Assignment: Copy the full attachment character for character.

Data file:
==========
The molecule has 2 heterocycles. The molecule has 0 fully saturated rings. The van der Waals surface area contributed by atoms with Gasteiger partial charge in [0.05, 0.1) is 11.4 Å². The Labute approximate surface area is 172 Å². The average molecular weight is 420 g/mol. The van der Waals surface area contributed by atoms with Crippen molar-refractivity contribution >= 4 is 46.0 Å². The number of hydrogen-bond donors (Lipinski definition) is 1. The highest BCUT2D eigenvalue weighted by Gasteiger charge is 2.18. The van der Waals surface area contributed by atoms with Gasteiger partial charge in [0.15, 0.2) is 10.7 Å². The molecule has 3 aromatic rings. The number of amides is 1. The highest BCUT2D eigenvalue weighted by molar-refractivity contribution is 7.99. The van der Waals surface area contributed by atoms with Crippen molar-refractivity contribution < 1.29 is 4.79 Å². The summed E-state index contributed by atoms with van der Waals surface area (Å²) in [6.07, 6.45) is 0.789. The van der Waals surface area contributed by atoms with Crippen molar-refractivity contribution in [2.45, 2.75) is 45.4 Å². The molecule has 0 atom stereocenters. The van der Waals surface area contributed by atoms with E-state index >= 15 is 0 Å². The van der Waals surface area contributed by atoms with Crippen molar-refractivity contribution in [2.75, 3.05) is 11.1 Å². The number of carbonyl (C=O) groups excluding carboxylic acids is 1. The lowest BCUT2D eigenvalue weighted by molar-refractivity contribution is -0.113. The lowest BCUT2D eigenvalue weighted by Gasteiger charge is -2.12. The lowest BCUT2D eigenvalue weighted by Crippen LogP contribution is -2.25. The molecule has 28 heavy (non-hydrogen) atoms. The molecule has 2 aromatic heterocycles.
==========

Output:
The molecule has 2 heterocycles. The molecule has 0 fully saturated rings. The van der Waals surface area contributed by atoms with Gasteiger partial charge in [0.05, 0.1) is 11.4 Å². The Labute approximate surface area is 172 Å². The average molecular weight is 420 g/mol. The van der Waals surface area contributed by atoms with Crippen molar-refractivity contribution >= 4 is 46.0 Å². The number of hydrogen-bond donors (Lipinski definition) is 1. The highest BCUT2D eigenvalue weighted by Gasteiger charge is 2.18. The van der Waals surface area contributed by atoms with Gasteiger partial charge in [0.15, 0.2) is 10.7 Å². The molecule has 3 aromatic rings. The number of amides is 1. The highest BCUT2D eigenvalue weighted by molar-refractivity contribution is 7.99. The van der Waals surface area contributed by atoms with Crippen molar-refractivity contribution < 1.29 is 4.79 Å². The summed E-state index contributed by atoms with van der Waals surface area (Å²) in [6.07, 6.45) is 0.789. The van der Waals surface area contributed by atoms with Crippen molar-refractivity contribution in [2.45, 2.75) is 45.4 Å². The molecule has 0 atom stereocenters. The van der Waals surface area contributed by atoms with E-state index >= 15 is 0 Å². The van der Waals surface area contributed by atoms with Crippen molar-refractivity contribution in [2.75, 3.05) is 11.1 Å². The number of carbonyl (C=O) groups excluding carboxylic acids is 1. The lowest BCUT2D eigenvalue weighted by molar-refractivity contribution is -0.113. The lowest BCUT2D eigenvalue weighted by Gasteiger charge is -2.12. The lowest BCUT2D eigenvalue weighted by Crippen LogP contribution is -2.25. The molecule has 28 heavy (non-hydrogen) atoms. The molecule has 2 aromatic heterocycles.